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Out of Thin Air: Dinosaurs, Birds, and Earth’s Ancient Atmosphere here can serve as an example of how complex it is to change a respiratory system. As we will see, the late Paleozoic was a time of rapidly falling oxygen, which diminished in volume relative to the gases in the atmosphere to the point that it seems to have affected the survivability of many groups of animals. This oxygen fall has been partially blamed for the great Permian extinction. Therapsids, or mammal-like reptiles, were major victims of this extinction, but one genus of this group not only survived the extinction but actually flourished. The genus Lystrosaurus, which appears in the final throes of the mass extinction, differed from other therapsids in having an enormous, barrel-like chest with larger lungs. The hypothesis is that this group evolved larger lungs in response to dropping oxygen levels and thereby survived the oxygen fall. But increasing lung size would not have been the only evolutionary adaptation. The larger lungs, with their new size and shape, would necessitate changes in the morphology of the blood vessels servicing the lungs. Even if these changes involved only repositioning of the aorta and major blood vessels going to the lungs, there would necessarily have been wholesale changes in chest morphology, probably involving the heart as well. And there may have been even more radical and extensive adaptation in response to this, perhaps including the first evolution of endothermy, or warm-bloodedness, as evidenced by changes in the series of bones in the nose that allow warm air to go in and out of the body and that at the same time reduce water loss caused by breathing. In the entire history of the therapsids, themselves consisting of hundreds of individual species, the evolutionary changes resulting in the origination of Lystrosaurus in the late Permian represent the most radical morphological change in the formation of a new genus known from the entire history of the group. Evolution happens all the time in animals, and many of the changes commonly seen are overall size increase or, among mammals, changes in tooth morphology. But here it is suggested that respiratory changes usually require the most extensive morphological transformations. In the example of the Permian-Triassic Lystrosaurus, increasing the oxygen-acquisition process can involve increasing the size of the lungs. But other respiratory system adaptations are to increase breathing rate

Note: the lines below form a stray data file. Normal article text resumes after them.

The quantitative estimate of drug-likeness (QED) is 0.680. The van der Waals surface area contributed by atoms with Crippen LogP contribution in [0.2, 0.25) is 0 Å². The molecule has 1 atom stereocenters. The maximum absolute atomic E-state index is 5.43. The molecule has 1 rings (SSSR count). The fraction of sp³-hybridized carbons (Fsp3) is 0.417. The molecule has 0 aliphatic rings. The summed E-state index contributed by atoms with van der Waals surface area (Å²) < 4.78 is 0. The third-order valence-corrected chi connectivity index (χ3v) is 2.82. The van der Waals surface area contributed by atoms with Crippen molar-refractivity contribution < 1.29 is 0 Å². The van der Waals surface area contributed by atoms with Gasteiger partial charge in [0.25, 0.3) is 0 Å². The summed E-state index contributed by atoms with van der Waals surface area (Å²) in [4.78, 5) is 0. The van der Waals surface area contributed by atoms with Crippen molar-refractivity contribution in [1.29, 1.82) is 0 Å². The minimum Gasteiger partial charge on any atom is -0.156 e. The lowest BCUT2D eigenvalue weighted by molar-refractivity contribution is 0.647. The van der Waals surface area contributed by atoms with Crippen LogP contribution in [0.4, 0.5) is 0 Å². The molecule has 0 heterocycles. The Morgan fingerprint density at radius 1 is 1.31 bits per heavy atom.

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Out of Thin Air: Dinosaurs, Birds, and Earth’s Ancient Atmosphere or to modify the fashion by which air is delivered to the lungs. As we will see, both adaptations have appeared in land animals in times of low oxygen. What specific kinds of respiratory systems are observable in animals, and how have they changed over time? How can these various kinds of respiratory systems be compared one to another? The hypothesis that changing oxygen levels through time provoked the most radical evolutionary changes in animals of all evolutionary stimuli would be supported if it could be shown that those animals with more efficient lungs were more successful (at the level of individual survival anyway; “successful” has many meanings and could equally refer to success as measured by diversity as well) in times of low or lowering oxygen than those with less efficient respiratory systems. The problem of relating efficiency of respiration to successful survival is a difficult one, made even more vexing by the fact that most animals double up functions. For instance, bivalved mollusks use their gills for both respiration and food acquisition. If we see changes in the gills over time, are these respiratory adaptations or increases in feeding efficiency? We will return to this question, but first let’s note a simpler case. Our own lungs provide such a case: they are used exclusively for oxygen acquisition and carbon dioxide excretion. This is typical of vertebrates, but, as we shall see, respiratory structures often double as feeding organs in many invertebrates. First, we need to quantify respiratory system efficiency. One way of measuring efficiency of a respiratory system is to compare the rate at which oxygen is captured from either water or air and then transported to the body. There is a good deal of literature in the field of physiology that has been concerned with this question, so that much is known at least for many groups of vertebrates. Unfortunately, far less is known about invertebrates. One well-known result involves the relative efficiency of mammals and birds. At rest the bird respiratory system, as measured by the amount of oxygen delivered to the body over a given amount of time, is at least 33 percent more efficient than any mammal lung. The lungs of high-altitude South American mammals such as Vicuna and Alpaca are among the best that mammals have mustered, but even they pale